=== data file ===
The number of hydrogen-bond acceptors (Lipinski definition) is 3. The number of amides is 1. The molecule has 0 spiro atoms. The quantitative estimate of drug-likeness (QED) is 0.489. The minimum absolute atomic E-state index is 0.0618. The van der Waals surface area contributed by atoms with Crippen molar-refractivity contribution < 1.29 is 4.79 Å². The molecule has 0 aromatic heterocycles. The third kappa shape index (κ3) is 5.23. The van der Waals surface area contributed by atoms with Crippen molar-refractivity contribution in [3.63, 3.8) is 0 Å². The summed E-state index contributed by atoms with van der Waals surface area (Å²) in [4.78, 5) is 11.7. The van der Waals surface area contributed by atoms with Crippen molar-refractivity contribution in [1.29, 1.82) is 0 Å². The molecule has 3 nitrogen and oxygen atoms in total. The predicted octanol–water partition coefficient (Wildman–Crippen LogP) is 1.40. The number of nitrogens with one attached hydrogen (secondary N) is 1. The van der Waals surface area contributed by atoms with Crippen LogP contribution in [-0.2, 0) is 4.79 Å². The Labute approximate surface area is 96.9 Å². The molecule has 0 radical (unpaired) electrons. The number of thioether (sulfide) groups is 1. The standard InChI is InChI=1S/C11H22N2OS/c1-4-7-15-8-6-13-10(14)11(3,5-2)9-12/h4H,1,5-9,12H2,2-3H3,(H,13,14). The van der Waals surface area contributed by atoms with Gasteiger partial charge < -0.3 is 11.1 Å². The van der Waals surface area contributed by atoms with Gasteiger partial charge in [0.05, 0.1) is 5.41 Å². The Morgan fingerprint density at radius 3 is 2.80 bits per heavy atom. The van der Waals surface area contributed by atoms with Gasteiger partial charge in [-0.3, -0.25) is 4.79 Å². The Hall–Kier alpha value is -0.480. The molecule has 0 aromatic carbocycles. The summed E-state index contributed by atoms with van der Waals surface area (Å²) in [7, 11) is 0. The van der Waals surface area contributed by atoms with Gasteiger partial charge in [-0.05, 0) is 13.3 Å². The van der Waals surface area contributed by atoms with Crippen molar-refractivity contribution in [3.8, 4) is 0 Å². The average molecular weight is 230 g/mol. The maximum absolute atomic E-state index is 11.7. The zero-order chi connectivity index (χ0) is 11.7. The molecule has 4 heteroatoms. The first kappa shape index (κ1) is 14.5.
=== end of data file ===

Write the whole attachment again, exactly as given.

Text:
The number of hydrogen-bond acceptors (Lipinski definition) is 3. The number of amides is 1. The molecule has 0 spiro atoms. The quantitative estimate of drug-likeness (QED) is 0.489. The minimum absolute atomic E-state index is 0.0618. The van der Waals surface area contributed by atoms with Crippen molar-refractivity contribution < 1.29 is 4.79 Å². The molecule has 0 aromatic heterocycles. The third kappa shape index (κ3) is 5.23. The van der Waals surface area contributed by atoms with Crippen molar-refractivity contribution in [3.63, 3.8) is 0 Å². The summed E-state index contributed by atoms with van der Waals surface area (Å²) in [4.78, 5) is 11.7. The van der Waals surface area contributed by atoms with Crippen molar-refractivity contribution in [1.29, 1.82) is 0 Å². The molecule has 3 nitrogen and oxygen atoms in total. The predicted octanol–water partition coefficient (Wildman–Crippen LogP) is 1.40. The number of nitrogens with one attached hydrogen (secondary N) is 1. The van der Waals surface area contributed by atoms with Crippen LogP contribution in [-0.2, 0) is 4.79 Å². The Labute approximate surface area is 96.9 Å². The molecule has 0 radical (unpaired) electrons. The number of thioether (sulfide) groups is 1. The standard InChI is InChI=1S/C11H22N2OS/c1-4-7-15-8-6-13-10(14)11(3,5-2)9-12/h4H,1,5-9,12H2,2-3H3,(H,13,14). The van der Waals surface area contributed by atoms with Gasteiger partial charge < -0.3 is 11.1 Å². The van der Waals surface area contributed by atoms with Gasteiger partial charge in [0.05, 0.1) is 5.41 Å². The Morgan fingerprint density at radius 3 is 2.80 bits per heavy atom. The van der Waals surface area contributed by atoms with Gasteiger partial charge in [-0.3, -0.25) is 4.79 Å². The Hall–Kier alpha value is -0.480. The molecule has 0 aromatic carbocycles. The summed E-state index contributed by atoms with van der Waals surface area (Å²) in [7, 11) is 0. The van der Waals surface area contributed by atoms with Gasteiger partial charge in [-0.05, 0) is 13.3 Å². The van der Waals surface area contributed by atoms with Crippen molar-refractivity contribution in [3.8, 4) is 0 Å². The average molecular weight is 230 g/mol. The maximum absolute atomic E-state index is 11.7. The zero-order chi connectivity index (χ0) is 11.7. The molecule has 4 heteroatoms. The first kappa shape index (κ1) is 14.5.